Stand-alone book: Nimona by Noelle Stevenson

In a modern science/medieval mashup, Nimona is a unique character filled with spunk, unpredictability, and teen angst. She’s a shapeshifter with rage issues who applies to be the new sidekick to local villain Ballister Blackheart. Blackheart had been somewhat content in his role to be a bad villain in name and not action (he doesn’t kill people and is horrified when Nimona suggests it). When he signs up Nimona, she wrecks havoc that spurs harsher retaliation from Blackheart’s archenemy, Ambrosius Goldenloin. Suddenly, Blackheart’s villainy becomes more active and the Institute (officially the Institution of Law Enforcement and Heroics) instructs Goldenloin to kill Nimona, especially after she uncovers Institute secrets, that it’s using substances that it has outlawed and could harm the public. Blackheart and Nimona must expose their deeds and hopefully find the justice they deserve.

Subversive tropes, unusual illustration, and amusing situational irony mark this gem of a graphic novel that is both a quick read and fun for all readers. Good especially for upper elementary looking for crossover appeal into YA.

I really liked these, especially as I hadn’t been much into graphic novels before. Now I really want to read Lumberjanes, anything by the Tamakis, and classics like Maus, Persepolis, and other award winning titles! I plan to start a new Spider-Woman one soonish.

(Note: I will say I tried Squirrel Girl, and I just couldn’t do it. Well, reading is subjective. XD)

Do you have any favorites I should try?


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Posted by on August 9, 2016 in Graphic novels, Young Adult/Teen


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An Ember in the Ashes & A Torch Against the Night by Sabaa Tahir


An Ember in the Ashes

When Masks murder Laia’s grandparents and take her brother Darin, she decides to request help from the Resistance to free her brother from prison. The Resistance, which her mother and father used to lead before they were killed, pledges her assistance only if she takes risks for them, as a slave and secret spy in the Commandant’s household, the leader of the training academy of Masks, Blackcliff. The Commandant has a cruel history with her slaves, and Laia would be going into certain torture…

Elias is a Mask, albeit a reluctant one. He was taken from his adopted Tribal family and put back into his Gens, his familial house, and sent to Blackcliff to be a Mask like his mother, the Commandant. She holds no love for her son, and forces him, despite his nature, to be a killer. When the Emperor suddenly dies, four candidates from the class of graduating Masks are chosen as potentials, Elias among them. He must compete against his best friend Helene Aquila, cruel Marcus, and Marcus’s twin to become the Emperor because the alternate fate is likely death.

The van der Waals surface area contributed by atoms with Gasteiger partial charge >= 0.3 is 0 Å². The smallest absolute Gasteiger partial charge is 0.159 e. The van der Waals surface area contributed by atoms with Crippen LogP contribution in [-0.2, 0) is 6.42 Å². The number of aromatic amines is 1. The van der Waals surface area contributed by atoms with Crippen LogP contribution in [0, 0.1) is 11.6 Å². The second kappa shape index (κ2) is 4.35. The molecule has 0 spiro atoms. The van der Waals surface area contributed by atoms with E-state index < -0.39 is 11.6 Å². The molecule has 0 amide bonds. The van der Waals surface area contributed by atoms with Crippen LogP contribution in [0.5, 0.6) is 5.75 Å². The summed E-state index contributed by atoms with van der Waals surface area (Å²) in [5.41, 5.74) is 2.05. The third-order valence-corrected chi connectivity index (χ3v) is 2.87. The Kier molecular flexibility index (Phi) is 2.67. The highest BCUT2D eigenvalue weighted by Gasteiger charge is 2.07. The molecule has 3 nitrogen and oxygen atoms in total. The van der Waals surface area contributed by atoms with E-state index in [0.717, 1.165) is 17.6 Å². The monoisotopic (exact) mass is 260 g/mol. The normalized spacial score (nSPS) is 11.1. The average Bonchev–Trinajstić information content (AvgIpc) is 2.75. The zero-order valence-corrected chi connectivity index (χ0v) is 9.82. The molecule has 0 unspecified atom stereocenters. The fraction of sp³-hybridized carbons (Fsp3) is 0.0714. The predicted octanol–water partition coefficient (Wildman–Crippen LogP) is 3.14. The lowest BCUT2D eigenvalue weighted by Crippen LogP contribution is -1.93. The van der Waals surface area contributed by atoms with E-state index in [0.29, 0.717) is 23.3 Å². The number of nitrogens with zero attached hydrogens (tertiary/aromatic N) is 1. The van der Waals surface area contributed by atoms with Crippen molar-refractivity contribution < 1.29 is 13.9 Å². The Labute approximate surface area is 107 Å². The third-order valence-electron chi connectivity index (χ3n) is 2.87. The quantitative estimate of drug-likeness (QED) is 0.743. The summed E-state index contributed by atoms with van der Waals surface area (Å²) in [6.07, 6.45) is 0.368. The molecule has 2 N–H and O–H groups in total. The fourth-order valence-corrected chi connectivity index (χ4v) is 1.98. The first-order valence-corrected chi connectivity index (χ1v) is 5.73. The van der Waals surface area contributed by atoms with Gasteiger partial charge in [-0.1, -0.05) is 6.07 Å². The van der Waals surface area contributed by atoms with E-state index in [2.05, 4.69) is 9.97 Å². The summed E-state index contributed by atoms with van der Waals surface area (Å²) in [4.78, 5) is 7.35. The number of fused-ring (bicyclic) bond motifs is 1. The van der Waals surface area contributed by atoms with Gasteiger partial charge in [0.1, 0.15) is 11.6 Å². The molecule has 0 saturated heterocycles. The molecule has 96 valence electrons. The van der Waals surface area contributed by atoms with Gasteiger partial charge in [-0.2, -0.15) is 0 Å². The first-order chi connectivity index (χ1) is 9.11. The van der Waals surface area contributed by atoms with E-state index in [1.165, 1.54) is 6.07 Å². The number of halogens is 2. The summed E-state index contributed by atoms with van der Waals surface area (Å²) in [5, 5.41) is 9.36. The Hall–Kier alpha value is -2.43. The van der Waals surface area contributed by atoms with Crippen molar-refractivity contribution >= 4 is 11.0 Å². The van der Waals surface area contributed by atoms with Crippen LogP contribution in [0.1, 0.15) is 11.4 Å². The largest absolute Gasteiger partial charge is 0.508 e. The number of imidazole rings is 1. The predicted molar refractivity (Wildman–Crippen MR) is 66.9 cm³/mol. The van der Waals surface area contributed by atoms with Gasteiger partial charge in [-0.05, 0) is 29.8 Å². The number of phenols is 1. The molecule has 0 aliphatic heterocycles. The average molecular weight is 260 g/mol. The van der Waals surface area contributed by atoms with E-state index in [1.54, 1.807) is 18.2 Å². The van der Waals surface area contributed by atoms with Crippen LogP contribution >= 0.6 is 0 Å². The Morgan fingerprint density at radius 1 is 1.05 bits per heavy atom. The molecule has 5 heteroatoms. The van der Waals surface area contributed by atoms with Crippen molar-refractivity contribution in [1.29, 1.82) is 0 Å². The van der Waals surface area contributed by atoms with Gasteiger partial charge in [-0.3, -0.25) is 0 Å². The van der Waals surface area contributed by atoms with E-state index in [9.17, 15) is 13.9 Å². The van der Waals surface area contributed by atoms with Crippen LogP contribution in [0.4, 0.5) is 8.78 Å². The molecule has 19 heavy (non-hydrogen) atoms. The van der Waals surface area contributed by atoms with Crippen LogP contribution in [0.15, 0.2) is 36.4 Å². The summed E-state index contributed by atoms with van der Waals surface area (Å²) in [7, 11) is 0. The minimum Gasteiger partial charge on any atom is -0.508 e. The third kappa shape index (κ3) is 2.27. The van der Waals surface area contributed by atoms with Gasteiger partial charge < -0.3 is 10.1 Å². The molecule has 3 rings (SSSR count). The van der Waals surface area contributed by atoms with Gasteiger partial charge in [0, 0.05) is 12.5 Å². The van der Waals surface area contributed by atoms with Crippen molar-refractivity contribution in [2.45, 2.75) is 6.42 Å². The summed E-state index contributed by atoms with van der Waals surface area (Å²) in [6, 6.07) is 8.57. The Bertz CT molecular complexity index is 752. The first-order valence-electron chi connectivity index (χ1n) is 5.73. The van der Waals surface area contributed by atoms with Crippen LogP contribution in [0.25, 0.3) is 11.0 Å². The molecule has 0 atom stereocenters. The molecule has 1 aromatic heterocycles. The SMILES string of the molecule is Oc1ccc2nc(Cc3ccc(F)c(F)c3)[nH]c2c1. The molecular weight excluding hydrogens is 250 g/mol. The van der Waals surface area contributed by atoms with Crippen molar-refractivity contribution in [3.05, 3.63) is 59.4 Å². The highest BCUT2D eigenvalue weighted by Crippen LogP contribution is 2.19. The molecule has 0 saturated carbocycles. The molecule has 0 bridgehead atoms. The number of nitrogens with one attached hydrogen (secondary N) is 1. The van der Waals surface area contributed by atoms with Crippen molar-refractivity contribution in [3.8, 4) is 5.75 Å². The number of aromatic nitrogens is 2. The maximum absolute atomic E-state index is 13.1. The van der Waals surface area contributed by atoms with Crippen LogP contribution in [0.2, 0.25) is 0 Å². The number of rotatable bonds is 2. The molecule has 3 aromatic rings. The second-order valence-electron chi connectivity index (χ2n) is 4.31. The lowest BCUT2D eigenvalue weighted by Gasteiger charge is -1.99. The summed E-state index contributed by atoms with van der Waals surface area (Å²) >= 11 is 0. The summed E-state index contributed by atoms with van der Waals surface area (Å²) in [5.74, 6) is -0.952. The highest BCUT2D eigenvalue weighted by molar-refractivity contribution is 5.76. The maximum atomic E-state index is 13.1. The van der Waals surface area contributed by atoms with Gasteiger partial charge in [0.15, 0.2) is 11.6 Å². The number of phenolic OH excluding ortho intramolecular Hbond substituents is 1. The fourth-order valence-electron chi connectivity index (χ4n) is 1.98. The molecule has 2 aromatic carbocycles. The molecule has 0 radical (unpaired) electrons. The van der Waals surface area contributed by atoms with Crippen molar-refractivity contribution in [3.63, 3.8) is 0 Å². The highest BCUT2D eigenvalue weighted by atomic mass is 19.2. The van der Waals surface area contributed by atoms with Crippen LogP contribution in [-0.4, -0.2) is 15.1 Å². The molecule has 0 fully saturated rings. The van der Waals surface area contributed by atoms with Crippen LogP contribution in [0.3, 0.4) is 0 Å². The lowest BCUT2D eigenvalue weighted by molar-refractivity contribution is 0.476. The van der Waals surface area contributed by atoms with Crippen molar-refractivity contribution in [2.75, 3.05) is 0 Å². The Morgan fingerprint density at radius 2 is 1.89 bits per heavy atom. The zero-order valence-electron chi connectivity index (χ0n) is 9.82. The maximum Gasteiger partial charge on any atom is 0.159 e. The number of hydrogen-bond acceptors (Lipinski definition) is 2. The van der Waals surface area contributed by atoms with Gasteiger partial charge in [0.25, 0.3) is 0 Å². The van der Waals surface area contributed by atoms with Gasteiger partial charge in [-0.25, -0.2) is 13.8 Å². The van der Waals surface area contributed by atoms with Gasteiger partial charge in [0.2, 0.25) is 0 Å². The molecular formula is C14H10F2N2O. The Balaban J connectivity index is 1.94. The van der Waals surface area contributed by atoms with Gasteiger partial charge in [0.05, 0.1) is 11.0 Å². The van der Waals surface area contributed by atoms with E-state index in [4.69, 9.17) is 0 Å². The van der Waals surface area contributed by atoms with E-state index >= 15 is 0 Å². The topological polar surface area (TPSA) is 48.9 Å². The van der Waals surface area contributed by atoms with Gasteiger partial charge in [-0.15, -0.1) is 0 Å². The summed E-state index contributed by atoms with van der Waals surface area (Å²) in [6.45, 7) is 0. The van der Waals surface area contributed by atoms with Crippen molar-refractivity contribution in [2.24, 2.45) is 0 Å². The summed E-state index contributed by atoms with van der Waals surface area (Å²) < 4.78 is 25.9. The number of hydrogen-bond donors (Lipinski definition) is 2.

Though each are on a different quest, Laia and Elias share a journey that has all the potential to change an Empire while thousands of lives hang in the balance.

Obvious spoilers for book 2 below…



A Torch Against the Night

With Elias hunted as the Empire’s top fugitive, he and Laia are desperately trying to make their way out of the Blackcliff compound and the city of Serra to save her brother Darin, rumored as imprisoned in harsh Kauf, far to the north. Before they can escape, they are purposefully trapped on their way out of the city by the Commandant, Elias’s mother. She wounds Elias with a deadly poison but lets them go. Laia is left to find her way to the nearest city before Elias dies from his blackouts and seizures, while Elias dreams of strange things that are real and important to both his past and his future.

Meanwhile, Emperor Marcus sends Helene, his Blood Shrike, to kill Elias, but only after severe abuse and torture, making a deal with her father in exchange for influence, allegiance, and insurance of Helene’s compliance. And if Helene does not bring back Elias and kill him? Her family will die.

When Helene comes after Elias and Laia and their new allies, they manage to escape but not without a price. Despite Elias’s illness, he decides to journey on alone hoping that he can rescue Darin before Elias succumbs to poison. As their situation and survival grows more desperate, the Commandant enacts her genocide against the Scholars, Helene edges closer to her goal and her potential doom, while the noose of the Nightbringer is well-laid and waiting for the tiniest misstep from Laia and Elias.


A feverish debut that had a lot of marketing and hype, so I was looking forward to this read. I found it an unusual adventure with an intriguing societal system. There is a very deep extreme between hated and liked characters, very few mediocre characters. I automatically liked Elias much more than I liked Laia (but I am not sure how much of not liking Laia was feeling how little I knew her and knew of her). Perhaps I related more to Elias because I could see he was reluctant but forced into terrible deeds? I loved Izzi and the mystery of the Cook and also loved the contrast of Helene and how she grows throughout the series.

While this was a solid read, it just didn’t grip me as much as I had expected. Maybe I am very character-driven and that’s where I experienced a disconnect, but I also very much hated the love triangles and was questioning Laia’s mental sensibility about a certain guy the whole story until I was finally proven right (book 2, but see, still not spoilering!). I liked the first book, but I think book 2 is a typical book 2 in that it is a journey (we’re walking, we’re walking…) and nothing much is resolved but just a set up for book 3. Disappointing but not unheard of.

A solid read and a shoo-in for fantasy fans who are looking for adventure, romance, and an a-typical story. I must confess it took me a lot longer than usual to read the second book. Make of that what you will.

Notes: Graphic violence and sexual circumstances.


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Cross-post: Alex Award Recap with Ryan Gattis


I’ve blogged over at YALSA’s The Hub last week, sharing the experience of attending ALA Annual and listening to Alex Award winner Ryan Gattis describe the recent opportunities he’s had to chat with teens about his book All Involved. 

Check it out, here.

Note: The Alex Award is a list of ten books, and vetted titles, published for adults but with special appeal to teens.